Facing West from California’s Shores: fantasia on poem of walt Whitman

Title Facing West from California’s Shores: fantasia on poem of walt Whitman
Year 2006
Composer Martin Schreiner
Instrument/s alto voice, shakuhachi, koto
Commission Written for: Afternoon of Shakuhachi and Koto Music concerts
Text Walt Whitman
First Performance (date, performers, venue) November 19, 2006, Afternoon of Shakuhachi and Koto Music Concert #9, Ryuko Mizutani and Marco Lienhard, Yawkey Function Hall, Boston College, Chestnut Hill, Massachusetts
Contact for Sheets the composer
Contact Info https://mmschreiner.instantencore.com/web/home.aspx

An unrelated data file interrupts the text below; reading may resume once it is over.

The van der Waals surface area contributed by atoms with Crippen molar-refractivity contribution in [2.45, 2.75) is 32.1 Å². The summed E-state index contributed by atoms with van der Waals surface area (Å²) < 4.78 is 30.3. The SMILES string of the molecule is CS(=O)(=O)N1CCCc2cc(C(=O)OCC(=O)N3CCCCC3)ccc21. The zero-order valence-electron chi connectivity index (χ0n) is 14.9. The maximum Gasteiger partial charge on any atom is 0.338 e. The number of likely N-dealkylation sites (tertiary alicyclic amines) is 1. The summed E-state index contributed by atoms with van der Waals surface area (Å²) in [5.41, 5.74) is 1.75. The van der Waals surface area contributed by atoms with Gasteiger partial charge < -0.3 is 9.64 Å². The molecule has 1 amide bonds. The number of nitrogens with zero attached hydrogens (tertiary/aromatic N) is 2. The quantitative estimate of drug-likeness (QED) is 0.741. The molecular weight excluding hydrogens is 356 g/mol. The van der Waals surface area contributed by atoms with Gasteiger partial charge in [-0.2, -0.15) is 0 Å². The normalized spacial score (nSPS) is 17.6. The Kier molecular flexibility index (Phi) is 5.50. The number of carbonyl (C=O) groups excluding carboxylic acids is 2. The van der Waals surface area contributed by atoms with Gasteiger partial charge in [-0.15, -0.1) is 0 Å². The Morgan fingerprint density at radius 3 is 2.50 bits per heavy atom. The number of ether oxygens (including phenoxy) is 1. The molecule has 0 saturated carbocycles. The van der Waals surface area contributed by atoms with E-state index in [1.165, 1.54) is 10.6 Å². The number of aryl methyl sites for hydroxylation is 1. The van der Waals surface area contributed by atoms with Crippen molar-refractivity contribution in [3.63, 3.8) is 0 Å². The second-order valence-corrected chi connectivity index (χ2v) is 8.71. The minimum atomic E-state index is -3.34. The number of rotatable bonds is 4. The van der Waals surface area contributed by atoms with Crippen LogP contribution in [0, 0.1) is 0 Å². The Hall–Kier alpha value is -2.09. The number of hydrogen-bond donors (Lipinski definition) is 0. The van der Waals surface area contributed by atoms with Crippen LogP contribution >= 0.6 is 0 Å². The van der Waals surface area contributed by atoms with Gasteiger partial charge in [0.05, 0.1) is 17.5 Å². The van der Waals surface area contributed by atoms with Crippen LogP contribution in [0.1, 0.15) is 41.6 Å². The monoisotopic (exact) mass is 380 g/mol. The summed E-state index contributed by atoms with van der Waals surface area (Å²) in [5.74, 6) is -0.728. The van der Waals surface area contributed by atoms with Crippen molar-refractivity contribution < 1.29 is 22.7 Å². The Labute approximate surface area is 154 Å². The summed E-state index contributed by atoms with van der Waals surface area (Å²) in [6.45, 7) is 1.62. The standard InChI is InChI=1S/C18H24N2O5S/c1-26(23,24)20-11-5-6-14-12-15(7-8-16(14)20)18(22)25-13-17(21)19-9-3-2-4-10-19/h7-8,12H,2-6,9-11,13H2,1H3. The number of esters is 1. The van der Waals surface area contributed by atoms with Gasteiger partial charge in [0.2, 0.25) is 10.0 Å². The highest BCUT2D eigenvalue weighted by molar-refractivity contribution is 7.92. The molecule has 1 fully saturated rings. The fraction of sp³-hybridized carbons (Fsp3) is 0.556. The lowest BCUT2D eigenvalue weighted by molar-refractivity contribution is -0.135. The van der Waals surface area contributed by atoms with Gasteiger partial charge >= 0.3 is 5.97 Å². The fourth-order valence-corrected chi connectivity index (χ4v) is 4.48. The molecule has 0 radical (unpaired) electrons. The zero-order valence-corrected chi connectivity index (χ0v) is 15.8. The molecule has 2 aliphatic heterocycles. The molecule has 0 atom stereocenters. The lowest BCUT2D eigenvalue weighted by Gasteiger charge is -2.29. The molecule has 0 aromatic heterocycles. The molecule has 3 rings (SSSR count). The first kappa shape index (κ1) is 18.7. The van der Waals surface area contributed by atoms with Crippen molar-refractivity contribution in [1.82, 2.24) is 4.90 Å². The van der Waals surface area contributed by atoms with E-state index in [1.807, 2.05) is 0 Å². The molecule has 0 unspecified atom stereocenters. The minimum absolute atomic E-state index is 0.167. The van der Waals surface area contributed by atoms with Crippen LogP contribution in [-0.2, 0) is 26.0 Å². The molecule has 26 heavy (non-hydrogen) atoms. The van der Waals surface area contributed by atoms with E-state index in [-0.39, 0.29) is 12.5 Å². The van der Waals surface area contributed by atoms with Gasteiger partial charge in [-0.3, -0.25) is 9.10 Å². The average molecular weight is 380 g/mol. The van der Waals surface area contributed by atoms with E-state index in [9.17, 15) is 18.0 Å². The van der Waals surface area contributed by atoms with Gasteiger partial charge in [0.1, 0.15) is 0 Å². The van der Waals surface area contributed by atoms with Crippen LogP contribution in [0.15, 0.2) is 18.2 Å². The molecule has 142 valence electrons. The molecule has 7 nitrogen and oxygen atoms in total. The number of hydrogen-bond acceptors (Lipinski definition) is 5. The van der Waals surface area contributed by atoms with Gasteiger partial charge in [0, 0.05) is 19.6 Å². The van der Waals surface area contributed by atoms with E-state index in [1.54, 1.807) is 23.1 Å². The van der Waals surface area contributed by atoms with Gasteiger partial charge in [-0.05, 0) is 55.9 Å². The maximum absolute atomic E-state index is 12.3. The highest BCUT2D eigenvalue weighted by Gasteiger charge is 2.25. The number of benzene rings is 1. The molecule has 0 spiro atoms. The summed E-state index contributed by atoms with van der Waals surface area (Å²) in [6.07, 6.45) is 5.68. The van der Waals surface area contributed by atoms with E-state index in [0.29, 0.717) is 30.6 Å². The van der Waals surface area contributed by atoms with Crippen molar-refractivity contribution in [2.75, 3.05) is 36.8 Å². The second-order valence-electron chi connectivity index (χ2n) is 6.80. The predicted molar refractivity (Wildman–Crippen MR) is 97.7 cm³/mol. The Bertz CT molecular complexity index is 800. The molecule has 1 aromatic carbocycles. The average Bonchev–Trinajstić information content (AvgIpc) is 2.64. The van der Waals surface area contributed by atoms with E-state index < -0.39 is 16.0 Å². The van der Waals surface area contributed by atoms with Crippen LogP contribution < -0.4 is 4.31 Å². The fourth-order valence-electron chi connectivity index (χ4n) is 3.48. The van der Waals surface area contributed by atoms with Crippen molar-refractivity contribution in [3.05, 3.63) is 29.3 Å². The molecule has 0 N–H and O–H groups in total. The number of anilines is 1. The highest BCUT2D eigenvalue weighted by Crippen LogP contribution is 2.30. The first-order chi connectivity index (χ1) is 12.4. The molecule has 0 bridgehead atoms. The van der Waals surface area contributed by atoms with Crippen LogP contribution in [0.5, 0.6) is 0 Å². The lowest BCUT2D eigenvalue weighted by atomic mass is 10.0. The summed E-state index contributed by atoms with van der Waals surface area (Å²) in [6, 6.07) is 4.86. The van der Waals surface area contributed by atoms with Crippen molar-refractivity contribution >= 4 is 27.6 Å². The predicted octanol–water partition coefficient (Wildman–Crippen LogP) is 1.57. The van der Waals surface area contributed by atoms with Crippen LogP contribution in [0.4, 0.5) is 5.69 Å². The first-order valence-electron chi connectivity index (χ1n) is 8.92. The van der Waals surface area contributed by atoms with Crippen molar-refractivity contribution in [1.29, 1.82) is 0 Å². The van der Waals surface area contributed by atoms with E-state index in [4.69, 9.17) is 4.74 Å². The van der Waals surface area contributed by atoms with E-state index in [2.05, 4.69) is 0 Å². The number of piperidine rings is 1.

Notes “East and West in Harmony”—concert 2, Nov. 19, 2006 Facing West from California’s Shores: a fantasia on a poem of Walt Whitman (2006)This composition is a setting of the 1867 version of Whitman’s poem. “In his characteristic role as wanderer, [Whitman] is here symbolic of the race, with its Asian beginnings and westward advance to its return full circle” [Blodgett and Bradley]. This theme is fitting for today’s program. It is also interesting to our contemporary ideas about the migration of human beings across the planet. In particular, Spencer Wells’ documentary “The Journey of Man”. Wells traces a common ancient genetic mutation across the peoples of the world back to a common ancestor of the African Bushman. The evidence seems to demonstrate the wanderings of humans from Africa northward into Europe and eastward across Asia, across the ancient Berring Strait glacial ice bridge into the Americas. [Martin Schreiner] Whitman’s poem: Facing west from California’s shores, Inquiring, tireless, seeking what is yet unfound, I, a child, very cold, over waves, towards the house of maternity, the land of migrations, look afar, Look off the shores of my Western sea, the circle almost circled; For starting westward from Hindustan, from the vales of Kashmere, From Asia, from the north, from God, the sage, and the hero, From the south, from the flowery peninsulas and spice islands, Long having wander’d since, round the earth having wander’d, (But where is what I started for so long ago? And why is it yet unfound?)